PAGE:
By Greta Pauly
By Stacey Ryan
After 17 years in the classroom, I’ve discovered what works and what doesn’t. I’ve been able to adapt my approach to teaching so that I can assess student understanding in the moment.
When getting students ready for the real world, we have to teach them the importance of collaboration and problem-solving, especially when working in small groups. My classroom model includes a lot of group work where students complete tasks in groups of four to six, or sometimes with just one partner. For some educators, this approach can make it challenging to gauge student understanding through formative assessments.
In order to be successful, every teacher needs to have a few tools that can assist them in their journey. Here are a few of the tech tools that keep my classroom inspired every day
By Patrick O’Connor
As a territory manager, I have the privilege of chatting with the best and brightest in education on a daily basis. While every school is special in its own way, there are some that really stand out as innovative and inspiring.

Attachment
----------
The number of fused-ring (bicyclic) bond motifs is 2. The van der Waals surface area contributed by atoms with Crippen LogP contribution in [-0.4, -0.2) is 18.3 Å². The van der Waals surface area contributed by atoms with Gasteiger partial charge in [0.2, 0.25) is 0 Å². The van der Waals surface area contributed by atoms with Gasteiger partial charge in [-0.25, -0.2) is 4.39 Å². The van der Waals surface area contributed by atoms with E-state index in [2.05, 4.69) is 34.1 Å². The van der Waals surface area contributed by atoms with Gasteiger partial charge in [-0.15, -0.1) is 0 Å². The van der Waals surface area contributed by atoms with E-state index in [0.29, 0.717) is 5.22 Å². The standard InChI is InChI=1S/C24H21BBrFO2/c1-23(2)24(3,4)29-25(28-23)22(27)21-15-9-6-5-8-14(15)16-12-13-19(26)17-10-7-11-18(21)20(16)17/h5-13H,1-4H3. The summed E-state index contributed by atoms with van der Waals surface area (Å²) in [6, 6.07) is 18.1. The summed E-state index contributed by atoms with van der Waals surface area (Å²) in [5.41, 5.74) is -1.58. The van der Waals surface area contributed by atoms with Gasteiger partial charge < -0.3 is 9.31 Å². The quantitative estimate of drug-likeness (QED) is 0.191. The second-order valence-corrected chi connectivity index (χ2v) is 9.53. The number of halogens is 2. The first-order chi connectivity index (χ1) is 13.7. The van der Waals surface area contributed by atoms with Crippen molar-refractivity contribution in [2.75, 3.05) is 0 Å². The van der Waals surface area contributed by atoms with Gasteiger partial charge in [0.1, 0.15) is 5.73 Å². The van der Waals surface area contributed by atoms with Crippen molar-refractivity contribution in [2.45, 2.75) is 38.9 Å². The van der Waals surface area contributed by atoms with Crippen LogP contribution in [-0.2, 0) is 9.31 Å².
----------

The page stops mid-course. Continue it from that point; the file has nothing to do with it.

I’ve had the honor of working with a school from one of the largest districts in Arizona. Despite many challenges, students are making huge strides and overcoming obstacles in creating a better life through educational success. I love playing a smart part in this success, and it’s the core reason I want to share the amazing success this school (and district) is realizing.
by Howard Vogel
Glossophobia, the fear of public speaking, affects 75% of our population. As an educator, being comfortable speaking in front of people is an essential part of my job, but I used to suffer from glossophobia to the point that I actually delayed my student teaching to avoid speaking in front of others. Now I have a personal mission to give all my students the confidence to speak and share their thoughts in front of others.
Here are a few tips from my school to yours on how to curb students’ fear of public speaking, starting at a young age.
By Stacey Ryan
Part of preparing students for the real world is teaching them to collaborate and problem-solve while working with others in small groups. My classroom model includes a lot of group work where students complete tasks with a partner or in groups of four to six. It can sometimes be challenging for educators to gauge students’ understanding through formative assessments while in this small-group setting. After 17 years in the classroom, I’ve found a few tricks of the trade that allow me to assess students’ understanding in the moment and adjust my lessons on the fly. Here are my tech essentials for formatively assessing students while in small groups.